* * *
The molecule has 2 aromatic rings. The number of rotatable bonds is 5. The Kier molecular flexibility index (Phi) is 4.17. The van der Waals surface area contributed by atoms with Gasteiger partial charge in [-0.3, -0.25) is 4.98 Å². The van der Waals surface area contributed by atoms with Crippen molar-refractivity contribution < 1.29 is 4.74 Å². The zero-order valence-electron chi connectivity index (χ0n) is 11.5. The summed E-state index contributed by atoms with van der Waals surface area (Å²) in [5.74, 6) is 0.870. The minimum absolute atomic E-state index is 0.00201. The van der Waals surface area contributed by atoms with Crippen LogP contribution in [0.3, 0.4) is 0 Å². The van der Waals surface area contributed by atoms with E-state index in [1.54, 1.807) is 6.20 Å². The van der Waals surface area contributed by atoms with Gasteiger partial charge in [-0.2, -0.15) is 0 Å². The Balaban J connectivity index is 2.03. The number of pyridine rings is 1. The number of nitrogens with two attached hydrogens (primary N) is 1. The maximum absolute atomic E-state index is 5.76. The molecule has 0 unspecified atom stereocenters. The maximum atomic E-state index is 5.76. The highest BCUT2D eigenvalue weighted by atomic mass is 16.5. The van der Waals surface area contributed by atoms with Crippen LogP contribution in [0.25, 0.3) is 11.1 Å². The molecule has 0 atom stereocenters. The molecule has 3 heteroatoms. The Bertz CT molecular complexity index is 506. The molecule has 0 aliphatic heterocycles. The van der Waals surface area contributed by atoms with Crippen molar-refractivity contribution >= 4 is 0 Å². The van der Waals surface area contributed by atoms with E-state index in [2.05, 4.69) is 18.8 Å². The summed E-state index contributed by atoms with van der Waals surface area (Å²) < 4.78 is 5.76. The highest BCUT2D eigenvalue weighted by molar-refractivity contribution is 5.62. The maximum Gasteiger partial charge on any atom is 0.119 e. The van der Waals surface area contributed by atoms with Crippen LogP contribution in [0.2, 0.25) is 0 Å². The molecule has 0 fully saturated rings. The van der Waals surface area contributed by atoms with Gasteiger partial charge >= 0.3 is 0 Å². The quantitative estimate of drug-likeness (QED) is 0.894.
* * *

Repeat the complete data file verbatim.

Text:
The molecule has 2 aromatic rings. The number of rotatable bonds is 5. The Kier molecular flexibility index (Phi) is 4.17. The van der Waals surface area contributed by atoms with Gasteiger partial charge in [-0.3, -0.25) is 4.98 Å². The van der Waals surface area contributed by atoms with Crippen molar-refractivity contribution < 1.29 is 4.74 Å². The zero-order valence-electron chi connectivity index (χ0n) is 11.5. The summed E-state index contributed by atoms with van der Waals surface area (Å²) in [5.74, 6) is 0.870. The minimum absolute atomic E-state index is 0.00201. The van der Waals surface area contributed by atoms with Crippen LogP contribution in [0.3, 0.4) is 0 Å². The van der Waals surface area contributed by atoms with E-state index in [1.54, 1.807) is 6.20 Å². The van der Waals surface area contributed by atoms with Gasteiger partial charge in [-0.2, -0.15) is 0 Å². The Balaban J connectivity index is 2.03. The number of pyridine rings is 1. The number of nitrogens with two attached hydrogens (primary N) is 1. The maximum absolute atomic E-state index is 5.76. The molecule has 0 unspecified atom stereocenters. The maximum atomic E-state index is 5.76. The highest BCUT2D eigenvalue weighted by atomic mass is 16.5. The van der Waals surface area contributed by atoms with Crippen LogP contribution in [0.25, 0.3) is 11.1 Å². The molecule has 0 atom stereocenters. The molecule has 3 heteroatoms. The Bertz CT molecular complexity index is 506. The molecule has 0 aliphatic heterocycles. The van der Waals surface area contributed by atoms with Crippen molar-refractivity contribution >= 4 is 0 Å². The van der Waals surface area contributed by atoms with E-state index in [2.05, 4.69) is 18.8 Å². The summed E-state index contributed by atoms with van der Waals surface area (Å²) < 4.78 is 5.76. The highest BCUT2D eigenvalue weighted by molar-refractivity contribution is 5.62. The maximum Gasteiger partial charge on any atom is 0.119 e. The van der Waals surface area contributed by atoms with Crippen LogP contribution in [0.2, 0.25) is 0 Å². The molecule has 0 fully saturated rings. The van der Waals surface area contributed by atoms with Gasteiger partial charge >= 0.3 is 0 Å². The quantitative estimate of drug-likeness (QED) is 0.894.